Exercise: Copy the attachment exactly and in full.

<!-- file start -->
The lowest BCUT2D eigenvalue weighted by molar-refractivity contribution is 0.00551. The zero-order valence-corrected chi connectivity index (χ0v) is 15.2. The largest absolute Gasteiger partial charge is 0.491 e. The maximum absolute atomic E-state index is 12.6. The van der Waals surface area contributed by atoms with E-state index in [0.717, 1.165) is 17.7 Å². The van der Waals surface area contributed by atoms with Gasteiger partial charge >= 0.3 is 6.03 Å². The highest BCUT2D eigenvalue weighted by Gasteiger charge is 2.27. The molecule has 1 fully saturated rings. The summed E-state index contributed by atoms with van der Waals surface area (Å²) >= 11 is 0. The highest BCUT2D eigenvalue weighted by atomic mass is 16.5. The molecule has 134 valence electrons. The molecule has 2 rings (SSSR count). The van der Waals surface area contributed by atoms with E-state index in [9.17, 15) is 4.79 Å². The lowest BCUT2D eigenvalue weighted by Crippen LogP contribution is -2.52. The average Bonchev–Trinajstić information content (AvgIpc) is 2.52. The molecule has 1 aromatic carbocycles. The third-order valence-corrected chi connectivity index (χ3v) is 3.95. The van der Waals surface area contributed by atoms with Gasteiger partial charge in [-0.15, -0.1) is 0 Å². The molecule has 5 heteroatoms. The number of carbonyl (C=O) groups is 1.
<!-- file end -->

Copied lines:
The lowest BCUT2D eigenvalue weighted by molar-refractivity contribution is 0.00551. The zero-order valence-corrected chi connectivity index (χ0v) is 15.2. The largest absolute Gasteiger partial charge is 0.491 e. The maximum absolute atomic E-state index is 12.6. The van der Waals surface area contributed by atoms with E-state index in [0.717, 1.165) is 17.7 Å². The van der Waals surface area contributed by atoms with Gasteiger partial charge >= 0.3 is 6.03 Å². The highest BCUT2D eigenvalue weighted by Gasteiger charge is 2.27. The molecule has 1 fully saturated rings. The summed E-state index contributed by atoms with van der Waals surface area (Å²) >= 11 is 0. The highest BCUT2D eigenvalue weighted by atomic mass is 16.5. The molecule has 134 valence electrons. The molecule has 2 rings (SSSR count). The van der Waals surface area contributed by atoms with E-state index in [9.17, 15) is 4.79 Å². The lowest BCUT2D eigenvalue weighted by Crippen LogP contribution is -2.52. The average Bonchev–Trinajstić information content (AvgIpc) is 2.52. The molecule has 1 aromatic carbocycles. The third-order valence-corrected chi connectivity index (χ3v) is 3.95. The van der Waals surface area contributed by atoms with Gasteiger partial charge in [-0.15, -0.1) is 0 Å². The molecule has 5 heteroatoms. The number of carbonyl (C=O) groups is 1.